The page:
- The Washington Times - Saturday, February 22, 2003

Suu Kyi sentenced in family dispute
RANGOON A court sentenced opposition leader and Nobel Peace laureate Aung San Suu Kyi to a week in jail yesterday for an offense stemming from a family dispute, but suspended the punishment and let her go home.
Mrs. Suu Kyi was convicted of unlawful restraint for barring her cousin, Soe Aung, from the family compound in the capital, Rangoon. The offense was punishable by an $83 fine or a week in jail.
Mrs. Suu Kyi sued her cousin in May for purportedly punching her in the face during a dispute over changes the cousin made to the property while the opposition leader was serving 19 months of house arrest, party officials said. She was released from house arrest last May.
The same court yesterday ruled in Mrs. Suu Kyi's favor in the dispute over the assault and fined the cousin $166, a government statement said.

Clinton cancels trip over security fears
NEW DELHI Former President Bill Clinton has canceled a forthcoming trip to India at the request of the U.S. Secret Service because of "serious security concerns," reports said yesterday.
Mr. Clinton was to address an international forum organized by India Today weekly magazine on March 1.
When Mr. Clinton was president, he came on an official visit in March 2000. He visited again on an unofficial trip in April 2001.

Marxists, Buddhists protest Tamil gains
COLOMBO Sri Lankan police fired tear gas into a Marxist protest march here Thursday after some 10,000 demonstrators opposed to government concessions to Tamil rebels tried to break through police lines.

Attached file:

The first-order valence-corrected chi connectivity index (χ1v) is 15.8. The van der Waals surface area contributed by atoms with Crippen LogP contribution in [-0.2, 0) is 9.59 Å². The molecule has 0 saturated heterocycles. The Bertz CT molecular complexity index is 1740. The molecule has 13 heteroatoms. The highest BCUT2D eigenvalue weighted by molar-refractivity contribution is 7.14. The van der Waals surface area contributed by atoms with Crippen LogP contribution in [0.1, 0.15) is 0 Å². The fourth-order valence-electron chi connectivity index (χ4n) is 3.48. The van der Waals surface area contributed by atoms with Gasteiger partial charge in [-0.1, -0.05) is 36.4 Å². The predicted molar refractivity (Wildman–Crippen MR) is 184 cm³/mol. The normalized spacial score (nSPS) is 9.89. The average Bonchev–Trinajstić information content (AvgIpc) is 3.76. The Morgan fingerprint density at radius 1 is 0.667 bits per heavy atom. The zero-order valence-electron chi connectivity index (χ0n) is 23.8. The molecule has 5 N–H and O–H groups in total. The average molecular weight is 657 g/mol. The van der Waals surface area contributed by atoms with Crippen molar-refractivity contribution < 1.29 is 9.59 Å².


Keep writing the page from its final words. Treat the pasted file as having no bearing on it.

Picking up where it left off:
The supporters of the Sinhala nationalist People's Liberation Front, or JVP, a party founded by former Marxist rebels, tried to march on the official residence of Prime Minister Ranil Wickremesinghe. The JVP argues he has conceded too much in peace talks with Tamil Tiger rebels to end a 19-year ethnic war.

Weekly notes …
Saparmurat Niyazov, the president for life of Turkmenistan, was hailed as a prophet of God by his ministers on Wednesday to mark his 63rd birthday. "Turkmenbashi" Father of the Turkmens, as he likes to be called may run afoul of his children, mainly Muslims who believe Muhammad is the last prophet and may feel the new designation is heretical. … Afghanistan Defense Minister Mohammad Qasim Fahim, criticized for favoring fellow Tajiks from the Panjsher Valley, says he has reshuffled his ministry to make it more balanced. Mr. Fahim told reporters he had appointed 16 new officials from other ethnic groups to ministry posts, including a Pashtun as one of four defense vice ministers. Pashtuns, the largest ethnic group and traditional rulers of Afghanistan, feel left out of the government chosen after U.S.-led forces drove the Taliban from power.

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